Not only did the socket mount snap off the casing but the ground wire had broken off again. Hmmm...what to do?! I figured I could go ask around and see if anyone had a soldering gun or something like that but it was getting late and I didn't feel like riding around Olympia without a blinker. Soooo, I did what every responsible person would do...I used electrical tape to fix the issue I stripped the ground wire a bit more and wrapped the wire around a small piece of solder that was still there. Then, I just wrapped the whole thing in electrical tape...


Looks brand new to me

So that should, hopefully, work until I get back home to replace whatever I can replace. Since I already had my tools out I figured I'd do another walk-around and make sure nothing was falling off my bike. When I checked my right horn I came across this bugger...



Haha...stupid wasp! Thinks he's smarter than the bee, which was still there

After that I went back to my room and well, went to sleep.

Here's the short version of what happened the next two days: I took the I-5 down to Redding, CA where I spent the night. The next day I continued down the I-5 until I was home. Simple enough, I know

Now, I hope you don't feel like I cheated you out of two days riding but, as before, absolutely nothing happened during those two days. I had sun shine, fog, and some rain. Other than that, nothing worth reporting.

I think I mentioned this in the beginning but one big drawback about living in southern California is that it takes you forever to get anywhere and you're surrounded by desert. Anywho, I was still glad to have made it home just in time to pack up my stuff and move to a different apartment...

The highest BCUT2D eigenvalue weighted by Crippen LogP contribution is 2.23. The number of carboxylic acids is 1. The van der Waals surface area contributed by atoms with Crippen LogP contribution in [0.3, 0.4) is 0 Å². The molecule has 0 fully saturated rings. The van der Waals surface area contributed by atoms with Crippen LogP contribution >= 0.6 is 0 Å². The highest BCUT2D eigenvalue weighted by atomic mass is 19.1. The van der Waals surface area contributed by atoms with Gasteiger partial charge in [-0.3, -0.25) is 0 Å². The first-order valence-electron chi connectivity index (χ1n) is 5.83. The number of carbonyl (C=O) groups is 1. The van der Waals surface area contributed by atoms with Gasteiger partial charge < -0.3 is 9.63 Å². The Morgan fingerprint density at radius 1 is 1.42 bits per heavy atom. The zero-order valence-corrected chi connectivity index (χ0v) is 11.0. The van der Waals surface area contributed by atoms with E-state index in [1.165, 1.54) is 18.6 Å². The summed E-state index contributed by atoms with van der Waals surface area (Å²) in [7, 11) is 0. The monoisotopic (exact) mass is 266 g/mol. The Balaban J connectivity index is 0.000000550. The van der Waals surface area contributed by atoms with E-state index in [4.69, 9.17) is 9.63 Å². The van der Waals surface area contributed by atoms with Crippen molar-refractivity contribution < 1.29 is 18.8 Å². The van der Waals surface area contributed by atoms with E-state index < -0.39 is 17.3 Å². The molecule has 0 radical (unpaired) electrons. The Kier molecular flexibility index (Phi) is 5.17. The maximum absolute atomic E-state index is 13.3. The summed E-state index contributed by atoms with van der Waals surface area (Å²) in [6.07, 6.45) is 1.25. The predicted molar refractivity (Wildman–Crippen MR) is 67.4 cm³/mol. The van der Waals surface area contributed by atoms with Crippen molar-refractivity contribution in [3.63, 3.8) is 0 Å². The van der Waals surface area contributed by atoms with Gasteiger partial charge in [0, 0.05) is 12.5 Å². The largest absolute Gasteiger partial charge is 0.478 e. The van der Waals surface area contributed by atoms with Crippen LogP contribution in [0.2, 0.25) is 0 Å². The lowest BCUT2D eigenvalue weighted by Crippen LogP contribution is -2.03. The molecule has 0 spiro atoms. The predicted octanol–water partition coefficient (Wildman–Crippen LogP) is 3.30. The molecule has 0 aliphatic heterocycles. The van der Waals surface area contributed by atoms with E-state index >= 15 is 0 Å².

Within the next few days I'll post a few more...uhmm...posts where I give you my humble opinion on certain things about the trip. I'll also post some more pictures as well as a short gear list and a list of bike mods, as well as a very basic post on how much fuel I used/how much money I spent. Again, thanks for reading (I do apologize for the lack of pictures and that my trip back south wasn't more interesting) and I hope you stick around to see the last few posts...
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Old 08-17-2011, 12:15 AM   #83
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Good job on the ride and the report. Not everyone can pull off what you
did or would have the guts to try. I like your attitude. We see the bikes
go home in a box from riders who don't have your attention (and have
been riding long enough to know better) to conditions every summer.
I also liked your willingness to accept and appreciate what is around you.

May you have the opportunity to do great rides again!
Solar
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Old 08-17-2011, 11:29 AM   #84
Swissican OP
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Quote:
Originally Posted by Solarmoose View Post
Good job on the ride and the report. Not everyone can pull off what you
did or would have the guts to try. I like your attitude. We see the bikes
go home in a box from riders who don't have your attention (and have
been riding long enough to know better) to conditions every summer.
I also liked your willingness to accept and appreciate what is around you.

May you have the opportunity to do great rides again!
Solar
Thank you very much for your kind comment Thanks to my parents and various life experiences I've learned not to rush anything; to take my time and to give anything I do my undivided attention. I do wish I hadn't lost my camera and especially hoped to have more time for this trip but it is what it is. Again, thank you...
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Old 08-17-2011, 12:19 PM   #85
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The clean-up

Once I returned home I packed up all my stuff and moved to the new place. Since I was leaving for ten days immediately after I got back I decided to give my bike a quick basic wash. Pretty much everyone I ran into on my trip told me to clean my bike up in Fairbanks so the mud wouldn't damage my bike. I thought about it for a while and figured I'd just wait until I was home. The only thing I cleaned after my run to Deadhorse were my brake lights and my license plate:


As you can tell it was necessary And while I was cleaning those few parts I noticed that I would have to physically wipe off the mud - that just using a pressure washer (which I didn't want to do in the first place) would still leave a nice film of slimy mud on my bike.